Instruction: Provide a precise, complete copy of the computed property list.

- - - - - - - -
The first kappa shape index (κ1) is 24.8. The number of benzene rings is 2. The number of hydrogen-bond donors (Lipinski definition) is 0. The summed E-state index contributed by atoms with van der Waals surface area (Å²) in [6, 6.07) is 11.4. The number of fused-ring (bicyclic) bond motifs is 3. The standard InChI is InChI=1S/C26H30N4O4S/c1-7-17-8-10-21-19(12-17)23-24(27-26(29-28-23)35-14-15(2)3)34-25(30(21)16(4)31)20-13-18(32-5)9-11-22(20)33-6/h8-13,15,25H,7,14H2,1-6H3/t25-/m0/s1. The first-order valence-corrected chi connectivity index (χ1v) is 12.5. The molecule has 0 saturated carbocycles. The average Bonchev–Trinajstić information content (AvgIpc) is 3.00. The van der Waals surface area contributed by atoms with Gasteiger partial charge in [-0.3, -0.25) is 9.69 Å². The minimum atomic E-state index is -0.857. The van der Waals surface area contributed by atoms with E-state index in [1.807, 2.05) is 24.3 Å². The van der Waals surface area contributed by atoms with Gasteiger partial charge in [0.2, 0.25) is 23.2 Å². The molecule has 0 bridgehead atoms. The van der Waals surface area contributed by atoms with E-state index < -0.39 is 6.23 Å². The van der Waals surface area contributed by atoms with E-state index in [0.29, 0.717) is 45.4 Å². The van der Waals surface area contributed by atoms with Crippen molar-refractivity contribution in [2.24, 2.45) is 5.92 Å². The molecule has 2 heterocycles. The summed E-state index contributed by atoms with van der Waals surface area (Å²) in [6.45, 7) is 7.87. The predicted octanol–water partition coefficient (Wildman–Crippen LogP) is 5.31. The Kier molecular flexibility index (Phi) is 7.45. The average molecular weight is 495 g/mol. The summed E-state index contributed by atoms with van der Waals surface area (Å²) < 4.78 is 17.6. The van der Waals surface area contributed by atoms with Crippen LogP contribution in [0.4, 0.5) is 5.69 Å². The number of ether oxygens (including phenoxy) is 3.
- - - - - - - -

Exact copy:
The first kappa shape index (κ1) is 24.8. The number of benzene rings is 2. The number of hydrogen-bond donors (Lipinski definition) is 0. The summed E-state index contributed by atoms with van der Waals surface area (Å²) in [6, 6.07) is 11.4. The number of fused-ring (bicyclic) bond motifs is 3. The standard InChI is InChI=1S/C26H30N4O4S/c1-7-17-8-10-21-19(12-17)23-24(27-26(29-28-23)35-14-15(2)3)34-25(30(21)16(4)31)20-13-18(32-5)9-11-22(20)33-6/h8-13,15,25H,7,14H2,1-6H3/t25-/m0/s1. The first-order valence-corrected chi connectivity index (χ1v) is 12.5. The molecule has 0 saturated carbocycles. The average Bonchev–Trinajstić information content (AvgIpc) is 3.00. The van der Waals surface area contributed by atoms with Gasteiger partial charge in [-0.3, -0.25) is 9.69 Å². The minimum atomic E-state index is -0.857. The van der Waals surface area contributed by atoms with E-state index in [1.807, 2.05) is 24.3 Å². The van der Waals surface area contributed by atoms with Gasteiger partial charge in [0.2, 0.25) is 23.2 Å². The molecule has 0 bridgehead atoms. The van der Waals surface area contributed by atoms with E-state index < -0.39 is 6.23 Å². The van der Waals surface area contributed by atoms with E-state index in [0.29, 0.717) is 45.4 Å². The van der Waals surface area contributed by atoms with Crippen molar-refractivity contribution in [2.24, 2.45) is 5.92 Å². The molecule has 2 heterocycles. The summed E-state index contributed by atoms with van der Waals surface area (Å²) in [6.45, 7) is 7.87. The predicted octanol–water partition coefficient (Wildman–Crippen LogP) is 5.31. The Kier molecular flexibility index (Phi) is 7.45. The average molecular weight is 495 g/mol. The summed E-state index contributed by atoms with van der Waals surface area (Å²) < 4.78 is 17.6. The van der Waals surface area contributed by atoms with Crippen LogP contribution in [0.4, 0.5) is 5.69 Å². The number of ether oxygens (including phenoxy) is 3.